Jeremy Robson writes:
"Here is another classical-oriented submission of mine. It's a concerto for piano and orchestra based on two of the Russian folk songs from Tetris. It's not exactly a piano concerto, but it's written much in the same way as one from the classical-romantic era. It's written in a kind of condensed sonata-allegro form with several key modulations and some motivic technique I attribute mostly to Beethoven and Mahler. The tonality, however, is mainly Russian folk song-sounding, along the lines of Tchaikovsky or Rachmaninov. I don't claim to be the cleverest in writing for the piano, so it's all in good fun."
Good fun indeed - a little lighter than Jeremy's previous mixes, compositionally and thematically, this is nonetheless a treat for fans of falling slavic geometries the world over. I'll be frank in saying that, along with the Pokemon games, Tetris is a title that we recieve a disproportionately high number of less-than-stellar arrangements covering. For me, the definitive version of the game was the initial release for the original Gameboy, and I think that's where a lot of the momentum behind the phenomenon picked up, and thus what's inspired so many mixes. Robson brings something new to the act, however, with an arrangement that while light and fun, gives a little more weight to the themes by providing an orchestrated rendition, led largely by piano, as the title would suggest. John Burnett, who likes to place SF2's Zangief in compromising positions when creating animated GIFs for his forum signature, writes:
"This is a delicious feast for the senses. An orgasmic journey through time and space, where Jeremy holds the key unto new worlds, and in those new worlds, we are born anew in his image. There, under the watchmaker's delicacy of his mind and betwixt his strong and tapered fingers, music become wonder, and wonder becomes something beyond the human capacity to embrace, let alone understand. When we listen to his music and we unite, not just as a nation, not just a people, but as living creatures. As entities. As souls, balanced on the fragile edge between existence and Jeremy's heart."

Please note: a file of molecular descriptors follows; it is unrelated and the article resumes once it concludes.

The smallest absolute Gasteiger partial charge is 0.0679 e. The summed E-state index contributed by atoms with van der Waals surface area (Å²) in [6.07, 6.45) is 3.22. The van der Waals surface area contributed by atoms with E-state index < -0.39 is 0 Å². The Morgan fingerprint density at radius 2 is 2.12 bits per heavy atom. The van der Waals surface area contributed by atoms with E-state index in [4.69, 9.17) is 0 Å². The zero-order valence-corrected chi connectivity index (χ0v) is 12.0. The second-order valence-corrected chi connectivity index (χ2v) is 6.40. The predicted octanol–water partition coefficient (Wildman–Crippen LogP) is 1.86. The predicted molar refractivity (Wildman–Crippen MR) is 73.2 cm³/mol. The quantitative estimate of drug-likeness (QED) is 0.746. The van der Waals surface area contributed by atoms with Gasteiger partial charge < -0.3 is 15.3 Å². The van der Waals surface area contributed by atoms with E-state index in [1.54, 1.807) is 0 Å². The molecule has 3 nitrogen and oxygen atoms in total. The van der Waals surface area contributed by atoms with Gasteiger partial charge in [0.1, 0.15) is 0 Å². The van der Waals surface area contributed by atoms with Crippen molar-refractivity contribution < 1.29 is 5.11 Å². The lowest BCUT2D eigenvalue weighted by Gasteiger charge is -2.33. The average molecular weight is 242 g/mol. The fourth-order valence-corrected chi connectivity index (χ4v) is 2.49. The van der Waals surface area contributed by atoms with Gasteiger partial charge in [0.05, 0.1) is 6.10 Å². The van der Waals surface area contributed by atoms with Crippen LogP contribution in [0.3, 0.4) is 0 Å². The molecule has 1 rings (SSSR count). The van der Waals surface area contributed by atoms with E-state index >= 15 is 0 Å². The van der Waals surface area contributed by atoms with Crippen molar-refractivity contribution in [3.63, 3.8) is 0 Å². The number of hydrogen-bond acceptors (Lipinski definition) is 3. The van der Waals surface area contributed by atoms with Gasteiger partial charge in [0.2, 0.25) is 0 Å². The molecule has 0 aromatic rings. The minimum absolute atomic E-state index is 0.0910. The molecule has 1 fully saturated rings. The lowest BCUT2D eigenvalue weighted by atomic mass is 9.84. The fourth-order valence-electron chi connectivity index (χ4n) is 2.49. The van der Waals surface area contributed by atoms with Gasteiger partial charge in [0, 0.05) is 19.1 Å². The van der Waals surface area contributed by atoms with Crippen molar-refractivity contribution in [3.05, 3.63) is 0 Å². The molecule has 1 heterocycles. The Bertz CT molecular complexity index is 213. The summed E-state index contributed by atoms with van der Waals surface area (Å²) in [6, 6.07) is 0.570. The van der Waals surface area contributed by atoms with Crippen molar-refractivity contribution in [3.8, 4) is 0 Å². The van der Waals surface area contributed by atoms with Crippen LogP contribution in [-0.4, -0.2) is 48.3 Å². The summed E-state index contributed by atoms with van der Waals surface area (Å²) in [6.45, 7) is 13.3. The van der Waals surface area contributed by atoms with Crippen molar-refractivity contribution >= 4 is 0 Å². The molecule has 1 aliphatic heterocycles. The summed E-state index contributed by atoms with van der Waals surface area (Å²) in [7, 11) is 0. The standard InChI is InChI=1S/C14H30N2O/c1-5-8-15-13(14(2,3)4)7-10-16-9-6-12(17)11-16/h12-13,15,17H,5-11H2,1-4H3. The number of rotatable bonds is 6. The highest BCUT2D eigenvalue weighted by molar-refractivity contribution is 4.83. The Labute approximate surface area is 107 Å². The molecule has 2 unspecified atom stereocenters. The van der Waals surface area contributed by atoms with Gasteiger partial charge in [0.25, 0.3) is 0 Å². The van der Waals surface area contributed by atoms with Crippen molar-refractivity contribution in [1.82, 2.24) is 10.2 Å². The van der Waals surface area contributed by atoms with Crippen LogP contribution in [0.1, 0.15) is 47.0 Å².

...We keep him around because he has no place else to go, as the above should indicate. Whether Beethoven and Mahler would be proud to have their names cited as influences or not, this is a fairly mature and well-planned arrangement of extremely familiar source material. One issue that judges GrayLightning and zircon both cited was the "machine gun effect" common to earlier or less expensive sample libraries, wherein the repeated, consecutive attacks of a given instrument playing the same note give away the synthetic nature of the sample through the extreme uniformity of the sound. GL, who refreshingly chose to actually describe the music a bit in his decision, writes:
"I don't think most people would notice it anyway. It's noticeable, but it's not a huge deal ultimately. Now as far as this mix, really great arrangement. The orchestration is wonderful. All the different instrumentation, change ups, pacing and articulation usage is used expertly. Production values are generally excellent. I thought the dark sound here is perfect. It's got the perfect european sound. I would not like it any brighter."
Either way, it's a bit of a change of pace for Robson, but also for Tetris, which tends to garner more electronica attention than suitors from other genres. Enjoyable and also mature, but not so much so as to take itself too seriously or not have any fun with the inherently energetic slavic folk tunage.
on 2013-02-11 14:39:42
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Sources Arranged (2 Songs)
- Primary Game:
Tetris (Nintendo, 1989, GB)
Music by Hirokazu Tanaka
- "A-Type (Korobeiniki)"
- Orchestral, Piano
- Time > Duration: Long
- 5,929,978 bytes
- Size: 5,929,978 bytes
- MD5 Checksum: 856e7fe15d50a58925dbbd424ed502f3
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